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Tax & AccountingJanuary 10, 2022

Securing a strong retirement act of 2022

By: CCH AnswerConnect Editorial

House passes “SECURE Act 2.0” with broad bipartisan approval

On March 29, 2022, the House of Representatives passed the Securing a Strong Retirement Act of 2022 by a vote of 414 to 5. The bill, widely known as SECURE Act 2.0, has been sitting in a proposal stage for more than a year, and follows the original SECURE Act passed as part of the Consolidated Appropriations Act, 2020 in December of 2019. As the vote totals in the House indicate, the bill enjoys strong bipartisan support, and it is expected to pass in the Senate when that chamber considers it.

The Securing a Strong Retirement Act of 2022 is designed to build upon the provisions of the original SECURE Act and further ensure that more Americans can save for retirement and increase the amount they are able to save. The bill does this by expanding upon automatic enrollment programs, helping to ensure that small employers can easily and efficiently sponsor plans for employees, and enhancing various credits to make saving for retirement beneficial to both plan participants and plan sponsors. The bill also improves various investment options for plan participants, streamlines plan administration for plan fiduciaries, and makes important changes to required minimum distributions that will help retirees with plan selections and decisions that will enhance their ability to make better use of their retirement savings.

Increasing plan participation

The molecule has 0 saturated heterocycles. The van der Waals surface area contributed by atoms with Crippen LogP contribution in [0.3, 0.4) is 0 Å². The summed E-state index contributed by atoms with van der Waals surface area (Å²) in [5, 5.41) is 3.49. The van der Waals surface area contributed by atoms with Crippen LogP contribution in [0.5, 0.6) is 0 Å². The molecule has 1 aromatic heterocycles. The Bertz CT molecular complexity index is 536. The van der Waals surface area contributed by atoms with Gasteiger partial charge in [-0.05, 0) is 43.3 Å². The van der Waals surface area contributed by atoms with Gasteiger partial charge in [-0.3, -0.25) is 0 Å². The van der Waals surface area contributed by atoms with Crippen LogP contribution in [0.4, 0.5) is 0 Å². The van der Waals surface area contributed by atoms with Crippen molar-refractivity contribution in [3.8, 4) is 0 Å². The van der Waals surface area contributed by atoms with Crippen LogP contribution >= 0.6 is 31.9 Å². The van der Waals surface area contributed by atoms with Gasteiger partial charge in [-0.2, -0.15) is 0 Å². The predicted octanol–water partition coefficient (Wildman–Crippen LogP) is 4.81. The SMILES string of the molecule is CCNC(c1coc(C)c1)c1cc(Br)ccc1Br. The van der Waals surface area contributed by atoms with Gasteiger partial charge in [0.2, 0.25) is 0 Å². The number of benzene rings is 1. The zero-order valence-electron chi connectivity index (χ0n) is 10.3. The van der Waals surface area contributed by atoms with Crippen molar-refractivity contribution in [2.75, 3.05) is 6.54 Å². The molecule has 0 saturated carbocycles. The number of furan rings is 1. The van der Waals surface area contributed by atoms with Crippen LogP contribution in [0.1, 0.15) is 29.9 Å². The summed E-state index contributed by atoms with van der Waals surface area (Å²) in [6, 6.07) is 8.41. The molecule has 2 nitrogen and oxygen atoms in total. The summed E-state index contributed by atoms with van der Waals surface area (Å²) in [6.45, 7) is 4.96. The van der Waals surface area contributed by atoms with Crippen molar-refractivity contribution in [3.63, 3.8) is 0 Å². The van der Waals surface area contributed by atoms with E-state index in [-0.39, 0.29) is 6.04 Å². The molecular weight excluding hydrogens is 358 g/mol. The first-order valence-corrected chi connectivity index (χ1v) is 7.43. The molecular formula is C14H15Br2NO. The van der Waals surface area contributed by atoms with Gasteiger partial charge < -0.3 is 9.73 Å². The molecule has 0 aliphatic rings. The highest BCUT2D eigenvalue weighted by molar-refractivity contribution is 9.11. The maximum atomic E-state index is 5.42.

Automatic enrollment

One of the most broadly applicable provisions of the bill requires that, effective for plan years beginning after 2023, 401(k) and 403(b) sponsors automatically enroll employees in plans once they become eligible to participate in the plan. Under the requirement, the amount at which employees are automatically enrolled cannot be any less than three percent of salary, and no more than ten percent. The amount of employee contributions is increased by one percent every year after automatic enrollment, up to a maximum contribution of ten percent. Employees can opt out of the automatic enrollment if they choose.


Comment: Many employers have taken it upon themselves to automatically enroll employees in 401(k) and 403(b) plans since first allowed to do so more than 20 years ago, and this has, unsurprisingly, led to an increase in plan participation and retirement savings. However, under this provision, automatic enrollment would be required.


Exceptions to the automatic enrollment requirement are provided to businesses with ten or fewer employees, businesses that have been in existence for less than three years, church plans, and government plans.

Saver's credit

For tax years beginning after 2026, the saver’s credit is simplified from its current three-tier structure based upon income amounts to a unified 50 percent credit amount, with a phaseout for higher incomes. Additionally, the Treasury is directed to take steps to increase public awareness of the credit.

The Securing a Strong Retirement Act of 2022 is designed to build upon the provisions of the original SECURE Act…
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Catch-up limits